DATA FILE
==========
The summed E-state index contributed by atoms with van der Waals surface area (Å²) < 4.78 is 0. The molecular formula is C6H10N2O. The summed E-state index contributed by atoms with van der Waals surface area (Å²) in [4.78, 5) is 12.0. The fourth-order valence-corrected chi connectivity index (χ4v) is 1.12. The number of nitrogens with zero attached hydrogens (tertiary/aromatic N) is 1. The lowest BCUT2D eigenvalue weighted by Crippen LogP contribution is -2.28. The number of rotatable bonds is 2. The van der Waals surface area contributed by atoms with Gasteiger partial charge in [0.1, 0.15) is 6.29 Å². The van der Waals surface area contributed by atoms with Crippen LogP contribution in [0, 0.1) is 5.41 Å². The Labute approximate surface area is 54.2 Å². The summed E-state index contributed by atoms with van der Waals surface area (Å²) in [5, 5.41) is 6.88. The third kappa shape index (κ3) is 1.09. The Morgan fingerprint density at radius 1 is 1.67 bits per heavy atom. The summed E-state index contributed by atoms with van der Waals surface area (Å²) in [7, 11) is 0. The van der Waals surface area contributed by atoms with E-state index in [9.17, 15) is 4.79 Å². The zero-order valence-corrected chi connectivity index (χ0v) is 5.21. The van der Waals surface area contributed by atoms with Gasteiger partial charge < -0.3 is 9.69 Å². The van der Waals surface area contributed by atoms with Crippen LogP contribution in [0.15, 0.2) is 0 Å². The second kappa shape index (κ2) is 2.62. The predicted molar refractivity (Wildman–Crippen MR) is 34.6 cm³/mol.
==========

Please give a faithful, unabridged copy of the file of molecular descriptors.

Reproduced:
The summed E-state index contributed by atoms with van der Waals surface area (Å²) < 4.78 is 0. The molecular formula is C6H10N2O. The summed E-state index contributed by atoms with van der Waals surface area (Å²) in [4.78, 5) is 12.0. The fourth-order valence-corrected chi connectivity index (χ4v) is 1.12. The number of nitrogens with zero attached hydrogens (tertiary/aromatic N) is 1. The lowest BCUT2D eigenvalue weighted by Crippen LogP contribution is -2.28. The number of rotatable bonds is 2. The van der Waals surface area contributed by atoms with Gasteiger partial charge in [0.1, 0.15) is 6.29 Å². The van der Waals surface area contributed by atoms with Crippen LogP contribution in [0, 0.1) is 5.41 Å². The Labute approximate surface area is 54.2 Å². The summed E-state index contributed by atoms with van der Waals surface area (Å²) in [5, 5.41) is 6.88. The third kappa shape index (κ3) is 1.09. The Morgan fingerprint density at radius 1 is 1.67 bits per heavy atom. The summed E-state index contributed by atoms with van der Waals surface area (Å²) in [7, 11) is 0. The van der Waals surface area contributed by atoms with E-state index in [9.17, 15) is 4.79 Å². The zero-order valence-corrected chi connectivity index (χ0v) is 5.21. The van der Waals surface area contributed by atoms with Gasteiger partial charge < -0.3 is 9.69 Å². The van der Waals surface area contributed by atoms with Crippen LogP contribution in [0.15, 0.2) is 0 Å². The second kappa shape index (κ2) is 2.62. The predicted molar refractivity (Wildman–Crippen MR) is 34.6 cm³/mol.